Adelaide Fringe 2015
So much variety, some from quite unexpected sources, a children’s author poeting about sexual assault, an imagist poet painting vivid pictures in your mind, a poet telling a story about the perils facing paramedics, a big strong young poet hip hopper opening a vein about his life and one of the best hip hoppers in South Australia turning to the mic without music and wowing us all with the ease of his crossing over to spoken word, all blended with some gutsy poetry from Paroxysm Press publications by the MC.
The 6th Paroxysm Press Showcase at the Adelaide Fringe line-up “brought it” with some surprising pieces showcasing these wonderful performers. MC Kerryn Tredrea kept it ticking along nicely reading some classic poems from Paroxysm Press’ books between performers at The Coffee Pot, a favourite venue for the local spoken word scene. The variety was as broad as any before it and the audience loved it all!
Jules Leigh Koch kicked off with powerful imagery through poetic words. His experience working with special needs kids and housing co-operatives capturing the autistic child isolated in the school yard without naming his disability and the avoidance of communication by a domestic violence survivor in emergency housing. His location poems painted beautiful images of places familiar and some not yet visited. Children’s poet and author Annie Fox crossed over to the dark side with surprising ease. Her poetry had us all hanging for the next line. I enjoyed all of her poems, if you can enjoy such subjects, but especially the story of a rape victim working with a Police artist shortly after her attack. With each identikit reconstruction of her attacker’s face we felt her reclaim her life, so well told we could almost taste the sourness of vomit in the survivor’s mouth.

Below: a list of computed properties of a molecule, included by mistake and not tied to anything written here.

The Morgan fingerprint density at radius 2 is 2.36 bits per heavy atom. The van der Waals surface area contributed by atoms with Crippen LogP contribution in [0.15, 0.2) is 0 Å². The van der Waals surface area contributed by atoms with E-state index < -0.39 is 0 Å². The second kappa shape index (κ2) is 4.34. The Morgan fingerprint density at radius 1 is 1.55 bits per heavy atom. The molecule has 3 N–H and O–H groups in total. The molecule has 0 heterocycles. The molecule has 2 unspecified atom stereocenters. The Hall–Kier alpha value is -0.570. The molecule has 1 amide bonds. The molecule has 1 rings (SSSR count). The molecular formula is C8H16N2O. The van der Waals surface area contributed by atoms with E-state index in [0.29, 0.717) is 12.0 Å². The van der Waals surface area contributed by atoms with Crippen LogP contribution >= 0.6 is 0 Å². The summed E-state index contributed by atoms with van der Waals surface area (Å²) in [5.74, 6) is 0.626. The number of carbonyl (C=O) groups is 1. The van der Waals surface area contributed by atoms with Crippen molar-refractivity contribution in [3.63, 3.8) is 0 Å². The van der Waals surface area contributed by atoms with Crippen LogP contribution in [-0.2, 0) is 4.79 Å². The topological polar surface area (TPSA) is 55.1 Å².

Well known poet Rachel Mead brought us a story of paramedics dealing with ice addicts, but it wasn’t the usual fare of psychotic violence we so often see pictured on the news. This story of a house so completely covered in excrement that paramedics refused to enter the bedroom where two bodies were located, but they weren’t dead. It was much worse than that. Rachel’s blunt recounting of a true story had my gag reflex engaged at one point, but my attention was glued throughout. A wonderfully stark piece of writing well read at the mic by a wonderful wordsmith.
Red Kelly, a young hip-hopper poet whose openness and honesty about life had me visualising him opening life wounds, bleeding onto the page before bringing it to the stage with a courage many don’t have. I’ve felt those things he expresses in lines like, “the reason behind lonely Irish coffees on a Saturday night” and we’ve all known “an anarchist on paper” who didn’t make the stand. A great new talent on South Australia’s stages.
We finished the evening with poetry from Koolta, one of the best hip hop artists in the state. He brought his lyrics from 3 songs that cross the border between song and spoken word so well, covering racism experienced by a Lebanese lad and socio-political commentary in the perfectly worded “News Limited or limited news”, a reference to the local newspaper in a one paper town, but with far-reaching implications for the world. He finished his set with a beautifully emotive piece, “Pigeon Lady” which is being released on his next album, “Revolutions Per Minute”. South Australia’s Spoken Word Scene is thriving, because of gigs like this.